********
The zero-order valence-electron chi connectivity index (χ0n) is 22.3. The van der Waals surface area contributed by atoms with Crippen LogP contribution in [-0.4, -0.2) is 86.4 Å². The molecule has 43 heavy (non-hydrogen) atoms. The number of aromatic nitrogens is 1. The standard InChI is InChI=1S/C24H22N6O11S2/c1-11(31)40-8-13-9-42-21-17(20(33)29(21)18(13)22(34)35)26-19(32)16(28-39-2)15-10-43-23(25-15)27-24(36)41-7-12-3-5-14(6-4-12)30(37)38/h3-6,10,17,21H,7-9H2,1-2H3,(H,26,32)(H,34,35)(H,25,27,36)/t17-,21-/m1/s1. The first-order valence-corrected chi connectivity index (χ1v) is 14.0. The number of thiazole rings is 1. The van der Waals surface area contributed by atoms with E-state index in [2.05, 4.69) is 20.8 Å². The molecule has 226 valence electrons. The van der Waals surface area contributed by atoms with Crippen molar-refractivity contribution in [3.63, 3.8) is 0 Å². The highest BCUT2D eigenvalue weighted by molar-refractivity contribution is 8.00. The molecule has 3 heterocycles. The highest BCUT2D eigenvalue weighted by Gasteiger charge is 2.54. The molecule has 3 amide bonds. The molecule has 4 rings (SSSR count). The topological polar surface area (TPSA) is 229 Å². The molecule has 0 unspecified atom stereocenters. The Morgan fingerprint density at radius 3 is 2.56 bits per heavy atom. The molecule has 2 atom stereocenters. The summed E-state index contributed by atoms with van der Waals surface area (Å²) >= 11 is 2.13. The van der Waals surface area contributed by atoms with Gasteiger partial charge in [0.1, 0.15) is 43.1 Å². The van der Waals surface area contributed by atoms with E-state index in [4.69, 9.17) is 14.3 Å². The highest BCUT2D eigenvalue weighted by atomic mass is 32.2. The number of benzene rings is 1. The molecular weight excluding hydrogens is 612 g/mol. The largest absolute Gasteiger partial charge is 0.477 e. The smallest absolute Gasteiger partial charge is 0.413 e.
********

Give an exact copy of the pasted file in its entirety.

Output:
The zero-order valence-electron chi connectivity index (χ0n) is 22.3. The van der Waals surface area contributed by atoms with Crippen LogP contribution in [-0.4, -0.2) is 86.4 Å². The molecule has 43 heavy (non-hydrogen) atoms. The number of aromatic nitrogens is 1. The standard InChI is InChI=1S/C24H22N6O11S2/c1-11(31)40-8-13-9-42-21-17(20(33)29(21)18(13)22(34)35)26-19(32)16(28-39-2)15-10-43-23(25-15)27-24(36)41-7-12-3-5-14(6-4-12)30(37)38/h3-6,10,17,21H,7-9H2,1-2H3,(H,26,32)(H,34,35)(H,25,27,36)/t17-,21-/m1/s1. The first-order valence-corrected chi connectivity index (χ1v) is 14.0. The number of thiazole rings is 1. The van der Waals surface area contributed by atoms with E-state index in [2.05, 4.69) is 20.8 Å². The molecule has 226 valence electrons. The van der Waals surface area contributed by atoms with Crippen molar-refractivity contribution in [3.63, 3.8) is 0 Å². The highest BCUT2D eigenvalue weighted by molar-refractivity contribution is 8.00. The molecule has 3 heterocycles. The highest BCUT2D eigenvalue weighted by Gasteiger charge is 2.54. The molecule has 3 amide bonds. The molecule has 4 rings (SSSR count). The topological polar surface area (TPSA) is 229 Å². The molecule has 0 unspecified atom stereocenters. The Morgan fingerprint density at radius 3 is 2.56 bits per heavy atom. The molecule has 2 atom stereocenters. The summed E-state index contributed by atoms with van der Waals surface area (Å²) >= 11 is 2.13. The van der Waals surface area contributed by atoms with Gasteiger partial charge in [0.1, 0.15) is 43.1 Å². The van der Waals surface area contributed by atoms with E-state index in [4.69, 9.17) is 14.3 Å². The highest BCUT2D eigenvalue weighted by atomic mass is 32.2. The number of benzene rings is 1. The molecular weight excluding hydrogens is 612 g/mol. The largest absolute Gasteiger partial charge is 0.477 e. The smallest absolute Gasteiger partial charge is 0.413 e.